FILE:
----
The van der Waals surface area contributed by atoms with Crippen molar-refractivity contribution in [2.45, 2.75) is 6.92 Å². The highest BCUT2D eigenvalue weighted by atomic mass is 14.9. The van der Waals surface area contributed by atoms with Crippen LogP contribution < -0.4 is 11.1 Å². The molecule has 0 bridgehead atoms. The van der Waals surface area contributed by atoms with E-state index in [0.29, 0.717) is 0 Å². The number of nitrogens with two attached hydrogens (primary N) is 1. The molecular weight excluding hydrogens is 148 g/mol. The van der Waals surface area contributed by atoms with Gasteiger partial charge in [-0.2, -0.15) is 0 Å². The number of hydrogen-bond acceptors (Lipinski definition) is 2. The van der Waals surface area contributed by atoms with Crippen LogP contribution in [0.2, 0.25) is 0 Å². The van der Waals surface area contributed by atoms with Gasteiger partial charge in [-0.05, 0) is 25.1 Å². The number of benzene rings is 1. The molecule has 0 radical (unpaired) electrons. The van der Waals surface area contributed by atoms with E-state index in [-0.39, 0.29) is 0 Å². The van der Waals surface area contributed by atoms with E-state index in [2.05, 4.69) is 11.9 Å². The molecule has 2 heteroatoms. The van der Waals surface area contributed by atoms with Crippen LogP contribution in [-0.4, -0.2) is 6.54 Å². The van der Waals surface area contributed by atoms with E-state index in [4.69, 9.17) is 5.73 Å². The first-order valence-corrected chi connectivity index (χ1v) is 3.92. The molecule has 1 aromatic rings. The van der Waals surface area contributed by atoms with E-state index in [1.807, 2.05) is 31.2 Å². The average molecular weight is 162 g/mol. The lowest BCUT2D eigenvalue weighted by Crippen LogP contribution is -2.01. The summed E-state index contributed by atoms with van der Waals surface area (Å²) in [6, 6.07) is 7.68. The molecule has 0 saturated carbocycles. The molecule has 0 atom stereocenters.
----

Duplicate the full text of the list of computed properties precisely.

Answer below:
The van der Waals surface area contributed by atoms with Crippen molar-refractivity contribution in [2.45, 2.75) is 6.92 Å². The highest BCUT2D eigenvalue weighted by atomic mass is 14.9. The van der Waals surface area contributed by atoms with Crippen LogP contribution < -0.4 is 11.1 Å². The molecule has 0 bridgehead atoms. The van der Waals surface area contributed by atoms with E-state index in [0.29, 0.717) is 0 Å². The number of nitrogens with two attached hydrogens (primary N) is 1. The molecular weight excluding hydrogens is 148 g/mol. The van der Waals surface area contributed by atoms with Gasteiger partial charge in [-0.2, -0.15) is 0 Å². The number of hydrogen-bond acceptors (Lipinski definition) is 2. The van der Waals surface area contributed by atoms with Crippen LogP contribution in [0.2, 0.25) is 0 Å². The van der Waals surface area contributed by atoms with Gasteiger partial charge in [-0.05, 0) is 25.1 Å². The number of benzene rings is 1. The molecule has 0 radical (unpaired) electrons. The van der Waals surface area contributed by atoms with E-state index in [-0.39, 0.29) is 0 Å². The van der Waals surface area contributed by atoms with E-state index in [2.05, 4.69) is 11.9 Å². The molecule has 2 heteroatoms. The van der Waals surface area contributed by atoms with Crippen LogP contribution in [-0.4, -0.2) is 6.54 Å². The van der Waals surface area contributed by atoms with E-state index in [4.69, 9.17) is 5.73 Å². The first-order valence-corrected chi connectivity index (χ1v) is 3.92. The molecule has 1 aromatic rings. The van der Waals surface area contributed by atoms with E-state index in [1.807, 2.05) is 31.2 Å². The average molecular weight is 162 g/mol. The lowest BCUT2D eigenvalue weighted by Crippen LogP contribution is -2.01. The summed E-state index contributed by atoms with van der Waals surface area (Å²) in [6, 6.07) is 7.68. The molecule has 0 saturated carbocycles. The molecule has 0 atom stereocenters.